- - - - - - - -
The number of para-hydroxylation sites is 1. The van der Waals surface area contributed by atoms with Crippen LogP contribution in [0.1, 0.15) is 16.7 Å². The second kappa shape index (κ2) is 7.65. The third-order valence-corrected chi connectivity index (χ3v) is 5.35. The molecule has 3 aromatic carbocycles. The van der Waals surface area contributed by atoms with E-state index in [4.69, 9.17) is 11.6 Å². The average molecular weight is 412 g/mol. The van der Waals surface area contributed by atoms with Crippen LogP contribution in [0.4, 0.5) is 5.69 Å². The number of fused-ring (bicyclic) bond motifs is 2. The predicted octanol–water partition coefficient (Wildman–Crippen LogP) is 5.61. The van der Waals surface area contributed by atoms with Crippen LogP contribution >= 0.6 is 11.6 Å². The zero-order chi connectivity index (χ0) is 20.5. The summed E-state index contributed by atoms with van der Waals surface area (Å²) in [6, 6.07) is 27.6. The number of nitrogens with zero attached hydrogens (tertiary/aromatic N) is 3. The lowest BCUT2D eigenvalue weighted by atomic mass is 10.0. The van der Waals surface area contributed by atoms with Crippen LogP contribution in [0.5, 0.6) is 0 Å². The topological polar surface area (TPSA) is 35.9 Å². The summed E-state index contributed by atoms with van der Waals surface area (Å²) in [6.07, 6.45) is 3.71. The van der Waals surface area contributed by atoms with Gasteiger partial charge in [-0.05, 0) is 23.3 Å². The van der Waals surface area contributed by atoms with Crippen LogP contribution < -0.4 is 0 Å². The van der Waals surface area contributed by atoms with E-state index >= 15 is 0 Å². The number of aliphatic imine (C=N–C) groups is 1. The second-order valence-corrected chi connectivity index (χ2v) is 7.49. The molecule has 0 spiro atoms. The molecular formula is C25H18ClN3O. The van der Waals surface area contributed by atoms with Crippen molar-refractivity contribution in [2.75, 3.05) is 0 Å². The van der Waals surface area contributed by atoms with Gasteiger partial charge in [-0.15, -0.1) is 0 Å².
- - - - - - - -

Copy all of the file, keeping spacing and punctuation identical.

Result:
The number of para-hydroxylation sites is 1. The van der Waals surface area contributed by atoms with Crippen LogP contribution in [0.1, 0.15) is 16.7 Å². The second kappa shape index (κ2) is 7.65. The third-order valence-corrected chi connectivity index (χ3v) is 5.35. The molecule has 3 aromatic carbocycles. The van der Waals surface area contributed by atoms with E-state index in [4.69, 9.17) is 11.6 Å². The average molecular weight is 412 g/mol. The van der Waals surface area contributed by atoms with Crippen LogP contribution in [0.4, 0.5) is 5.69 Å². The number of fused-ring (bicyclic) bond motifs is 2. The predicted octanol–water partition coefficient (Wildman–Crippen LogP) is 5.61. The van der Waals surface area contributed by atoms with Crippen LogP contribution >= 0.6 is 11.6 Å². The zero-order chi connectivity index (χ0) is 20.5. The summed E-state index contributed by atoms with van der Waals surface area (Å²) in [6, 6.07) is 27.6. The number of nitrogens with zero attached hydrogens (tertiary/aromatic N) is 3. The lowest BCUT2D eigenvalue weighted by atomic mass is 10.0. The van der Waals surface area contributed by atoms with Crippen LogP contribution in [0.5, 0.6) is 0 Å². The topological polar surface area (TPSA) is 35.9 Å². The summed E-state index contributed by atoms with van der Waals surface area (Å²) in [6.07, 6.45) is 3.71. The van der Waals surface area contributed by atoms with Gasteiger partial charge in [-0.05, 0) is 23.3 Å². The van der Waals surface area contributed by atoms with Crippen LogP contribution < -0.4 is 0 Å². The van der Waals surface area contributed by atoms with E-state index >= 15 is 0 Å². The number of aliphatic imine (C=N–C) groups is 1. The second-order valence-corrected chi connectivity index (χ2v) is 7.49. The molecule has 0 spiro atoms. The molecular formula is C25H18ClN3O. The van der Waals surface area contributed by atoms with Crippen molar-refractivity contribution in [2.75, 3.05) is 0 Å². The van der Waals surface area contributed by atoms with Gasteiger partial charge in [-0.15, -0.1) is 0 Å².